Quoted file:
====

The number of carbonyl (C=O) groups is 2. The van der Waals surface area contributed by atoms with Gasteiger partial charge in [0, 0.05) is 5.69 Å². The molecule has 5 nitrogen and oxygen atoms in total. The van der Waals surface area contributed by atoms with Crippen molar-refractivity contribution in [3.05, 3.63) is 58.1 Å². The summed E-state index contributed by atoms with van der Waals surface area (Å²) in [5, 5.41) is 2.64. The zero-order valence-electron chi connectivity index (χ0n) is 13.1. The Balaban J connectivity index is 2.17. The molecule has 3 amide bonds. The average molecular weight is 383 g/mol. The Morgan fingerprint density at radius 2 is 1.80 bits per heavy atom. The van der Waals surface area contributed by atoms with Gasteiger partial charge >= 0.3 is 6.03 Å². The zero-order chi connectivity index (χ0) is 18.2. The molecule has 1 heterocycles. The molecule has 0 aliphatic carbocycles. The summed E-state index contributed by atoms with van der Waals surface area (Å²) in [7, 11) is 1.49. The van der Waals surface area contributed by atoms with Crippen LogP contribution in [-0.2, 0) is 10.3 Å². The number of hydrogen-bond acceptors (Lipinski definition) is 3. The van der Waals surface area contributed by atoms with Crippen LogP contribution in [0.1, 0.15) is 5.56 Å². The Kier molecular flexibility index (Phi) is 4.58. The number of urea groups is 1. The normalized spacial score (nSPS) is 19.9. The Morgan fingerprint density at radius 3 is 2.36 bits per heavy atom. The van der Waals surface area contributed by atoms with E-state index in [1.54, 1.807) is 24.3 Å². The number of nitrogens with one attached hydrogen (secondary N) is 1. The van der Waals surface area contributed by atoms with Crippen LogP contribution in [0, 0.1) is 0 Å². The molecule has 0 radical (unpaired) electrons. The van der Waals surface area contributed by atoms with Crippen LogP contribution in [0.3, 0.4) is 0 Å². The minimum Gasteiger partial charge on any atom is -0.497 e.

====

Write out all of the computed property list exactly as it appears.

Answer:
The number of carbonyl (C=O) groups is 2. The van der Waals surface area contributed by atoms with Gasteiger partial charge in [0, 0.05) is 5.69 Å². The molecule has 5 nitrogen and oxygen atoms in total. The van der Waals surface area contributed by atoms with Crippen molar-refractivity contribution in [3.05, 3.63) is 58.1 Å². The summed E-state index contributed by atoms with van der Waals surface area (Å²) in [5, 5.41) is 2.64. The zero-order valence-electron chi connectivity index (χ0n) is 13.1. The Balaban J connectivity index is 2.17. The molecule has 3 amide bonds. The average molecular weight is 383 g/mol. The Morgan fingerprint density at radius 2 is 1.80 bits per heavy atom. The van der Waals surface area contributed by atoms with Gasteiger partial charge >= 0.3 is 6.03 Å². The zero-order chi connectivity index (χ0) is 18.2. The molecule has 1 heterocycles. The molecule has 0 aliphatic carbocycles. The summed E-state index contributed by atoms with van der Waals surface area (Å²) in [7, 11) is 1.49. The van der Waals surface area contributed by atoms with Crippen LogP contribution in [-0.2, 0) is 10.3 Å². The number of hydrogen-bond acceptors (Lipinski definition) is 3. The van der Waals surface area contributed by atoms with Crippen LogP contribution in [0.1, 0.15) is 5.56 Å². The Kier molecular flexibility index (Phi) is 4.58. The number of urea groups is 1. The normalized spacial score (nSPS) is 19.9. The Morgan fingerprint density at radius 3 is 2.36 bits per heavy atom. The van der Waals surface area contributed by atoms with E-state index in [1.54, 1.807) is 24.3 Å². The number of nitrogens with one attached hydrogen (secondary N) is 1. The van der Waals surface area contributed by atoms with Crippen LogP contribution in [0, 0.1) is 0 Å². The molecule has 0 radical (unpaired) electrons. The van der Waals surface area contributed by atoms with Crippen LogP contribution in [0.3, 0.4) is 0 Å². The minimum Gasteiger partial charge on any atom is -0.497 e.